Thursday, March 31, 2005

The Terri Schiavo case may have provided a pernicious precedence for future cases like hers. I think, in fact, it has had another equally pernicious effect of damaging respect for the rule of law. When someone can be put the death by hunger and thirst for no sane reason under the law, by judicial whim, then many people are going to conclude that no one is safe from such law and such whim.
Has NASA's bureaucratic culture been reformed? Not yet, apparently. But if NASA is to become the Corps of Discovery of the 21st Century, it had better change and soon.
Glenn Reynolds describes in great detail the slings and arrows he's taken over his stand on the Terri Schiavo case. Now, first of all, I need to state that it is hateful and unworthy of those who wanted life for Terri Schiavo to wish people dead or--worse--actually threaten to kill them. Being "pro life" means exactly that.

Having said that, Glenn is dead wrong, in my humble opinion, on his objections on process. Article 3 of the US Constitution clearly gives Congress the power to direct the courts. The 14th Amendment prevents states from depriving people of their lives without due process.

Also, one does not have to accept Glenn's stawman of a "conspiracy" among judges to observe that seems to be a shared additude of arrogance among certain judges. Many of them (and Judge Greer is a prime offender) seem to regard laws as suggestions, to be followed or not according to whim. Evidence supporting Terri's right to life was ignored. Evidence supporting her husband's right to kill her was flimsy and was given too much weight. Clearly Greer was off on his own agenda. Pity that the higher courts choose to give his decisions, flawed as they were, undue deference.

Something will have to be done about that.
Just as I suspected, the magnanimous decision of Michael Schiavo to "allow" an autopsy of his dead wife is required by law whether he "allows" it or not. Not the only lie the kill Terri crowd has been telling, I surmise.
Liberals are running ads demanding the removal of House Majority Leader Tom Delay, deciding I suppose that he has replaced Newt Gingrich as chief devil in the Congress. I think this jihad is going to backfire. Delay is far tougher than Newt ever dreamed of being and is entirely capable of giving as good (or better) than he gets.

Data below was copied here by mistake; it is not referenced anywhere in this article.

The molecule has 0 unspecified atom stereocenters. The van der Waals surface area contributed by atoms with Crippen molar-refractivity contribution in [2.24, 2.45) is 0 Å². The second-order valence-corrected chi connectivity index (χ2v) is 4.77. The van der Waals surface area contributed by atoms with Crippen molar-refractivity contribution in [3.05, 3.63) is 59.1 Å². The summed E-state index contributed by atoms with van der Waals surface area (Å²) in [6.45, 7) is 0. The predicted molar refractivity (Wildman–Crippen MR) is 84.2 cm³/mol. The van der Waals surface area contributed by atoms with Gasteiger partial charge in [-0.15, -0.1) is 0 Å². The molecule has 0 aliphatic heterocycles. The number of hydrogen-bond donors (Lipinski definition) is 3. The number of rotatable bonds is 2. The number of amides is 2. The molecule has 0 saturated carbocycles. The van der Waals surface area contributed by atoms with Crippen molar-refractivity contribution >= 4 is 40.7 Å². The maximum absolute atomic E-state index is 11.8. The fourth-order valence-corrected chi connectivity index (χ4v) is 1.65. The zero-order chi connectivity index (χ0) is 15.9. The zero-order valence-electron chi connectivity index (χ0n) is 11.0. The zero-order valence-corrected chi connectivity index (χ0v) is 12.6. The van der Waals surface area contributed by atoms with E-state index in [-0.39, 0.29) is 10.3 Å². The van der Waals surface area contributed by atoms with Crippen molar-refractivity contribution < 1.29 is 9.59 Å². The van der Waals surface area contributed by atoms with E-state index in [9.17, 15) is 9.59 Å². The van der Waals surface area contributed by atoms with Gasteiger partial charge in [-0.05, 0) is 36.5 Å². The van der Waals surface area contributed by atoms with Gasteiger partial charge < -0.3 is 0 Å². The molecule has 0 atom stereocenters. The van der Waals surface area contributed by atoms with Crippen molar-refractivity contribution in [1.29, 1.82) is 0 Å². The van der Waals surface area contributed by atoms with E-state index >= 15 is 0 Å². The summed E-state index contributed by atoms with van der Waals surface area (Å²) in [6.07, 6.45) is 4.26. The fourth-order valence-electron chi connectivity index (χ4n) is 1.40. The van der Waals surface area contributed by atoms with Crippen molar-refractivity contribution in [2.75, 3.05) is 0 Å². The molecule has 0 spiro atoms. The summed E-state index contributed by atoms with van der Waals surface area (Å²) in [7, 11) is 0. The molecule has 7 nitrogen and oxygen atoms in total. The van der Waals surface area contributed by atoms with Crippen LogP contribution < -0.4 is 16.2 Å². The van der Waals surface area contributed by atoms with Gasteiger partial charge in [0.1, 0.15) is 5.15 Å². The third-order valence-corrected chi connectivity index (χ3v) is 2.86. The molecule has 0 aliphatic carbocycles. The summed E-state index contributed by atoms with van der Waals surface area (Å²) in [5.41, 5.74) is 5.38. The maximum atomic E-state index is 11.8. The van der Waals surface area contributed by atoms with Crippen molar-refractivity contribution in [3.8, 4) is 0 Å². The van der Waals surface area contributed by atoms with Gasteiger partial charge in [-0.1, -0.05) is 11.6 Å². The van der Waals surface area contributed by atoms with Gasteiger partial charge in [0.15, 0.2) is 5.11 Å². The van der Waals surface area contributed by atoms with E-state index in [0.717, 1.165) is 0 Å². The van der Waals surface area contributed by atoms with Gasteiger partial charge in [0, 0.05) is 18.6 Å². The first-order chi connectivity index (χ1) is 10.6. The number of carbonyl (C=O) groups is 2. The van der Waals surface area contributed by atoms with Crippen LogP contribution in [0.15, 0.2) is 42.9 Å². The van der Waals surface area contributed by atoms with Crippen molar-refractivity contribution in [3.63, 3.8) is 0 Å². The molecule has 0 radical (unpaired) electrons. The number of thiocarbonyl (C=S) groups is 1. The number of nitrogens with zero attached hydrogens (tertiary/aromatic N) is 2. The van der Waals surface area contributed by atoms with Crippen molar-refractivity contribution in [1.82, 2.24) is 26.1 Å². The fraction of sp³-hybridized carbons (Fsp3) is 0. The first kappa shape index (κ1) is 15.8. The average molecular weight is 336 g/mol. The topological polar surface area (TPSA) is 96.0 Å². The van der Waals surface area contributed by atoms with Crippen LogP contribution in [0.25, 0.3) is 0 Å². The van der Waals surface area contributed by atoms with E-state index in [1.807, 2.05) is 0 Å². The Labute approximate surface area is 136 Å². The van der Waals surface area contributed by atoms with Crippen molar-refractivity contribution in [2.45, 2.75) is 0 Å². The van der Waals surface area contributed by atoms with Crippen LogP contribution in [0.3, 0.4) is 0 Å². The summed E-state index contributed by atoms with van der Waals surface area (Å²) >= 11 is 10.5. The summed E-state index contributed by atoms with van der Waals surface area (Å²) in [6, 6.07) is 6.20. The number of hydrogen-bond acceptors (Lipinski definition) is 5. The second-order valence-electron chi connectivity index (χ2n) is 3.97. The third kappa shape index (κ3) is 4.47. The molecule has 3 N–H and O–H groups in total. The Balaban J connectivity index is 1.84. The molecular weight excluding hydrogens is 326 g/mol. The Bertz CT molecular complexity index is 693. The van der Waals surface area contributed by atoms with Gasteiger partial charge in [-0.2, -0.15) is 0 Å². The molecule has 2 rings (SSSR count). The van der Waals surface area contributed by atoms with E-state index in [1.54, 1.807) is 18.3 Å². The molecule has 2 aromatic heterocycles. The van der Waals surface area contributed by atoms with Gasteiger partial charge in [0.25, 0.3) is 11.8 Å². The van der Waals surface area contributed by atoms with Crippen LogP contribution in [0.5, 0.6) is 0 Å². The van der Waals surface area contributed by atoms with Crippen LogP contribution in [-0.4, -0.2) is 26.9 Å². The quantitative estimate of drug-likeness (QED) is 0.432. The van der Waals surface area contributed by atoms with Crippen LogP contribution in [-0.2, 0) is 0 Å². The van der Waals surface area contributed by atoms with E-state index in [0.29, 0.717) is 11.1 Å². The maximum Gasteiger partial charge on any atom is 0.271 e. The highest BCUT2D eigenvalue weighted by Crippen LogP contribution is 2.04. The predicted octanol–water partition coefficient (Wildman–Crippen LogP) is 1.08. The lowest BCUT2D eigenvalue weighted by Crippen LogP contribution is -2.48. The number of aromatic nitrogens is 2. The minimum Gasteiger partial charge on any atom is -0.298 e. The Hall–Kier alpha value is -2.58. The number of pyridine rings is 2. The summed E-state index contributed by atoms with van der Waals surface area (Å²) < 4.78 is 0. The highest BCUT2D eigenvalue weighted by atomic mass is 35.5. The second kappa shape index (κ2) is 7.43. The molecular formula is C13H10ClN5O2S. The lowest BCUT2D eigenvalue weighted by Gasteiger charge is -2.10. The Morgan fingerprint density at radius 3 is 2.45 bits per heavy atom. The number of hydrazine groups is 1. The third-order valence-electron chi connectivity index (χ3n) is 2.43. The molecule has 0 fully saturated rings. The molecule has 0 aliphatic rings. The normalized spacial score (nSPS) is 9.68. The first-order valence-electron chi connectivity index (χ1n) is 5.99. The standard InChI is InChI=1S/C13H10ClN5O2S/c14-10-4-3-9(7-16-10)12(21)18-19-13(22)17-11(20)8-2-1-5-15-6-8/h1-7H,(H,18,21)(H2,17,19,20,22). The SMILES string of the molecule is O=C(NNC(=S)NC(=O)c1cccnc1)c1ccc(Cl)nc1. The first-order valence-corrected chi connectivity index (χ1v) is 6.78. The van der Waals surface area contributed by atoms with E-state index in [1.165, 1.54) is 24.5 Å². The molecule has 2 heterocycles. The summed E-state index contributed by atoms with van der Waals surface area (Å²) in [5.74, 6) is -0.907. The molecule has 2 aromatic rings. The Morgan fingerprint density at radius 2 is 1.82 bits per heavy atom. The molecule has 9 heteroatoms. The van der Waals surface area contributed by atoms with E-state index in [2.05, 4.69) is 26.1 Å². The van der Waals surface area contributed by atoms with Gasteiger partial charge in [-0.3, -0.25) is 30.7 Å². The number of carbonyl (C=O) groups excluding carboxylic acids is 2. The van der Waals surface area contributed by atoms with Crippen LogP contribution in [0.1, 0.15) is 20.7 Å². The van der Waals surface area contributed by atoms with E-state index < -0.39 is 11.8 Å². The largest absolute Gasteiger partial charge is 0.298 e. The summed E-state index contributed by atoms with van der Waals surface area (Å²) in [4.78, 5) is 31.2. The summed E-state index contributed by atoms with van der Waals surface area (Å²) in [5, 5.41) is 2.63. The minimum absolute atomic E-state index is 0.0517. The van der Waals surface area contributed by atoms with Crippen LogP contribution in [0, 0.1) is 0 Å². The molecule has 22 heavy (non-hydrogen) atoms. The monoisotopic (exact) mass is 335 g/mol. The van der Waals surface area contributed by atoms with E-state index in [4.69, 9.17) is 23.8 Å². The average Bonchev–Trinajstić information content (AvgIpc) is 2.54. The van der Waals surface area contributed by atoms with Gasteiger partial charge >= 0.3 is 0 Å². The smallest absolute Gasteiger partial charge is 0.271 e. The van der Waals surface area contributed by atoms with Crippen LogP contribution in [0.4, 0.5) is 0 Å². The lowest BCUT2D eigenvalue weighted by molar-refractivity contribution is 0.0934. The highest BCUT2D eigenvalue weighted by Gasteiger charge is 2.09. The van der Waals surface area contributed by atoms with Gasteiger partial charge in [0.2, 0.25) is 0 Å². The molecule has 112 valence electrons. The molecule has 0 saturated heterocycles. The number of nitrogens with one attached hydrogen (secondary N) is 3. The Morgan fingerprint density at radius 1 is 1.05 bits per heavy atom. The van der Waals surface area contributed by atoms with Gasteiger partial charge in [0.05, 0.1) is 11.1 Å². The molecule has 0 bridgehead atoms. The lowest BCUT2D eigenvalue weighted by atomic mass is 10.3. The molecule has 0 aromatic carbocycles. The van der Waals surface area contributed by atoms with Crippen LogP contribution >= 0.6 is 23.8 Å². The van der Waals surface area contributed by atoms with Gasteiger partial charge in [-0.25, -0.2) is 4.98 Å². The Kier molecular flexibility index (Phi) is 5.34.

The long murder of Terri Schiavo has reached it's conclusion. One can imagine such a thing happening in some country ruled by a mad despot. But it happened in the land of the free and the home of the brave.

Shame on us all.

Addendum: Rand Simberg takes the opportunity to wax metaphysical.

For the record, I believe that there is some survival of consiousness after death. It may not be the Catholic Christian version that Terri apparently believed in, but I do hope that hers is better than her last fifteen years of physical life.
The case for nuclear power.
George Will suggests that replacing our myriad and complicated federal taxes with a single, simple sales tax will not only make easier the paying of taxes, but will kill K Street. And that's why the sensible idea will be fought against to the death.

Addendum: Jason Verheyden is a bit dubious, citing the experience of his native Canada where they apparently got a national sales tax, but kept the income tax. Clearly we can't have a national sales tax unless the income tax is abolished and the 16th Amendment is repealed.
Ann Coulter gives the back of her hand to people who want to kill Terri Schiavo, even those on the right who should know better.
Also on the pro-killing side are conservatives still pissed off about the Civil Rights Act of 1964 who are desperately hoping to be elected "most consistent constitutionalist" by their local Federalist Society chapters.

You can't grow peanuts on your own land or install a toilet capable of disposing two tissues in one flush because of federal government intervention. But Congress demands a review of the process that goes into a governmental determination to kill an innocent American woman – and that goes too far!